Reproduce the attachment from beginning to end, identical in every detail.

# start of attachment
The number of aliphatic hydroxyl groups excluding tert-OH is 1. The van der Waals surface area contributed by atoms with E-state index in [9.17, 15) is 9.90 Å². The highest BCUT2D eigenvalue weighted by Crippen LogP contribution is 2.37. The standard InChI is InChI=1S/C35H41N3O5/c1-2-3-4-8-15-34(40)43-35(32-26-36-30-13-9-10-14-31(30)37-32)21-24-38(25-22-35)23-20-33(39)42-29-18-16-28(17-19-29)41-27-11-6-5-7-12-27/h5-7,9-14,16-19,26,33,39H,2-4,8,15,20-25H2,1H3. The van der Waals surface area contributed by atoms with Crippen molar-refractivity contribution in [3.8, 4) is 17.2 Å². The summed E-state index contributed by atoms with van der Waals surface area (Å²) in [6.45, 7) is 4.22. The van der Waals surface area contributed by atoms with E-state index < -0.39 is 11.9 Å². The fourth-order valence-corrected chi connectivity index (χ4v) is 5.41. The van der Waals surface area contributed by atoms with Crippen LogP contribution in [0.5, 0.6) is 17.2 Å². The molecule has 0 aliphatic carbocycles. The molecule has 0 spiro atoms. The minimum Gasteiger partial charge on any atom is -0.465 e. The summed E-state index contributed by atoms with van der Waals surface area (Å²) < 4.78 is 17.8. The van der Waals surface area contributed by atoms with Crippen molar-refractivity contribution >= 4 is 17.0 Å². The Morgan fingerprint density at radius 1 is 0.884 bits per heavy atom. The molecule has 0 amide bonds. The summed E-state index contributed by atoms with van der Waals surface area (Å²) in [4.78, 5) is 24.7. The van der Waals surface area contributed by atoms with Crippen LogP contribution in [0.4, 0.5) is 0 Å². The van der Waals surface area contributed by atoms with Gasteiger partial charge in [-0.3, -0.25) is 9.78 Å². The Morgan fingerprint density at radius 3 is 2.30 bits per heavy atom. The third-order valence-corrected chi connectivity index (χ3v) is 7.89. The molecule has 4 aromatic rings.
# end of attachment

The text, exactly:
The number of aliphatic hydroxyl groups excluding tert-OH is 1. The van der Waals surface area contributed by atoms with E-state index in [9.17, 15) is 9.90 Å². The highest BCUT2D eigenvalue weighted by Crippen LogP contribution is 2.37. The standard InChI is InChI=1S/C35H41N3O5/c1-2-3-4-8-15-34(40)43-35(32-26-36-30-13-9-10-14-31(30)37-32)21-24-38(25-22-35)23-20-33(39)42-29-18-16-28(17-19-29)41-27-11-6-5-7-12-27/h5-7,9-14,16-19,26,33,39H,2-4,8,15,20-25H2,1H3. The van der Waals surface area contributed by atoms with Crippen molar-refractivity contribution in [3.8, 4) is 17.2 Å². The summed E-state index contributed by atoms with van der Waals surface area (Å²) in [6.45, 7) is 4.22. The van der Waals surface area contributed by atoms with E-state index < -0.39 is 11.9 Å². The fourth-order valence-corrected chi connectivity index (χ4v) is 5.41. The van der Waals surface area contributed by atoms with Crippen LogP contribution in [0.5, 0.6) is 17.2 Å². The molecule has 0 aliphatic carbocycles. The molecule has 0 spiro atoms. The minimum Gasteiger partial charge on any atom is -0.465 e. The summed E-state index contributed by atoms with van der Waals surface area (Å²) < 4.78 is 17.8. The van der Waals surface area contributed by atoms with Crippen molar-refractivity contribution >= 4 is 17.0 Å². The Morgan fingerprint density at radius 1 is 0.884 bits per heavy atom. The molecule has 0 amide bonds. The summed E-state index contributed by atoms with van der Waals surface area (Å²) in [4.78, 5) is 24.7. The van der Waals surface area contributed by atoms with Crippen LogP contribution in [0.4, 0.5) is 0 Å². The van der Waals surface area contributed by atoms with Gasteiger partial charge in [-0.3, -0.25) is 9.78 Å². The Morgan fingerprint density at radius 3 is 2.30 bits per heavy atom. The third-order valence-corrected chi connectivity index (χ3v) is 7.89. The molecule has 4 aromatic rings.